Africa and Palestinian Statehood at the UN

Via: Pambazuka News.

Lessons for Decolonisation
Horace Campbell

‘Social justice and transformation in Africa and Palestine are inextricably linked,’ writes Horace Campbell. The ‘demilitarisation of the region can only be secured by uniting the peace and justice forces in all parts of the world.’


It was ten years ago in September 2001 at the World Conference against Racism (WCAR) when the collaboration between the anti-racist forces of the world and the anti-colonial forces came together in Durban. This WCAR brought the issues of racism, reparations and the oppression of the Palestinian peoples to the centre of the international agenda. A clear programme of action had been developed to reverse colonialism and for the repair of the harms done to humanity by colonialism, racism and all forms of oppression. Indeed, the full title of the conference was the Third World Conference against Racism, Racial Discrimination, Xenophobia and Related Intolerances.

No programme of action could be carried out because very soon after the conference on 11 September 2001, the world was carried into a new period of militarism and imperial aggression. Questions of the injustice of capital and neoliberal exploitation took a back seat at UN meetings. Continue reading


Gangsters, Politicians, Cocaine and Bankers. By Horace Campbell

Via: Pambazuka News.

Lessons from the saga of Dudus in Jamaica

The arrest of Christopher ‘Dudus’ Coke in a road block in Jamaica on Tuesday 22 June 2010 opens the possibility once and for all to reveal the full extent of the corruption of the politics of Jamaica and the Caribbean by the rulers in collaboration with the intelligence, commercial and banking infrastructures of the United States

From the streets of West Kingston to the hills of Port of Spain, Trinidad to Guyana and down to Brazil, gunmen (called warlords) allied and integrated into the international banking system had taken over communities and acted as do-gooders when the neo-liberal forces downgraded local government services.

From the garrison community of Tivoli gardens, Christopher Coke was hailed as a force more powerful than politicians. Such was power of Coke (called the ‘Pres’ by his supporters and the media) that the prime minister of Jamaica, Bruce Golding, tried to block his extradition to the United States. For a short period from August 2009 to May 2010, the Jamaican government protected Coke and hired a US law firm to lobby against his extradition. The US government intensified pressures against the Jamaican middle classes, threatening them with the withdrawal of their visas. This pressure and public opinion forced the government of Jamaica to issue a warrant for the arrest of Coke on 17 May 2010.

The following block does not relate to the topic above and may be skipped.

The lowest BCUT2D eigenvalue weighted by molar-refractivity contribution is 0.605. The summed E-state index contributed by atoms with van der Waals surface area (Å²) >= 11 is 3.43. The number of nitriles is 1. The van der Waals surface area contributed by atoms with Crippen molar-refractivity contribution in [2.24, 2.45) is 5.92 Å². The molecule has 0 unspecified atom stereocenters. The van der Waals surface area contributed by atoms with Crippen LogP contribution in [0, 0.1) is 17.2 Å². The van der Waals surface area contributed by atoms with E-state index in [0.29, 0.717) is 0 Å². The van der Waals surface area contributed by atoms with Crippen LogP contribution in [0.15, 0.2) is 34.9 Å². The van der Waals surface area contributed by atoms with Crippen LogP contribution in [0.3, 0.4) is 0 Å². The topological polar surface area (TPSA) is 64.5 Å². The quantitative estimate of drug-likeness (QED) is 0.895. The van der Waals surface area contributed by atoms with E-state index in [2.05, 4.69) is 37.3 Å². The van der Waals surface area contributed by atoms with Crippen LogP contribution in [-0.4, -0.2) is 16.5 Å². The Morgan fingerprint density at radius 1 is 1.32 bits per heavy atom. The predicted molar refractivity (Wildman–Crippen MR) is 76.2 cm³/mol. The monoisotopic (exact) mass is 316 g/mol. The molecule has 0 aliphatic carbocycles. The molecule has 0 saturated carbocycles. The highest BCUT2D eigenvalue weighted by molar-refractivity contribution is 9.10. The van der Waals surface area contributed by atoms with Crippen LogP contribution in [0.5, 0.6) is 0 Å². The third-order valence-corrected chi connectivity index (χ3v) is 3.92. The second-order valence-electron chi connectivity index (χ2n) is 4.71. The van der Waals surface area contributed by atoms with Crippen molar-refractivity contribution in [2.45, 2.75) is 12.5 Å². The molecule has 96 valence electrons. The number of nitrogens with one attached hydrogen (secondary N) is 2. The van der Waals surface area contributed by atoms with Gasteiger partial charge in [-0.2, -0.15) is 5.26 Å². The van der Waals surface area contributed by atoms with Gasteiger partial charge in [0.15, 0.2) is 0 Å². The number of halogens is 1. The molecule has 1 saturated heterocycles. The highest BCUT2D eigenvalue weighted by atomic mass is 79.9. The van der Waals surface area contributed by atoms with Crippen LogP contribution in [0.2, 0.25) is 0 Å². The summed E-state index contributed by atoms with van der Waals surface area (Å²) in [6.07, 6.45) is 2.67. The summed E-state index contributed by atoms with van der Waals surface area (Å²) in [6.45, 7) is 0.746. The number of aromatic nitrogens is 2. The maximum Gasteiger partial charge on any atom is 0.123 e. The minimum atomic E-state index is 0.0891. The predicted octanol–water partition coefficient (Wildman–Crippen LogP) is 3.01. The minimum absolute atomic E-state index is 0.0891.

After the warrant was issued, the military and police forces entered the garrison stronghold of Coke to capture him. After the shooting stopped, 73 persons in Tivoli, three members of the occupation forces and ‘accountant’ Keith Clarke were killed and large numbers injured. Coke was in hiding because he feared ending up like his father, Jim Brown, who had been the don of Tivoli and had died mysteriously in a fire while he was incarcerated in Jamaica awaiting extradition to the United States.

Although the western media has spun this story to exclude the US intelligence agencies as well as Israeli mobsters, the tales of Christopher Coke reveal the reality that peace and reconstruction in the Caribbean is inseparable from demilitarisation and exposure of the US banking and intelligence services.


The arrest of Christopher ‘Dudus’ Coke in Kingston has reopened the issues of the use of thugs and gunmen to intimidate the poor in Caribbean. From Mexico to Guyana and from Brazil to Trinidad, gunmen and criminal elements integrated into the cocaine, guns, politics and banking business terrorise the poor and ensure that international capitalism thrives on the backs and bodies of the most oppressed. Dudus had inherited a criminal infrastructure from his father (also known as Jim Brown) that had been organised by politicians to coerce and intimidate the working poor.

At the height of his power, Dudus had taken over the community of Tivoli Gardens in West Kingston and was from a long line of political enforcers with names such as Claudie ‘Jack’ Massop, Bya Mitchell and Jim Brown. These enforcers had been active in the community of Tivoli Gardens established as a base for counter revolutionary violence by a sociologist-turned-politician named Edward Seaga. Continue reading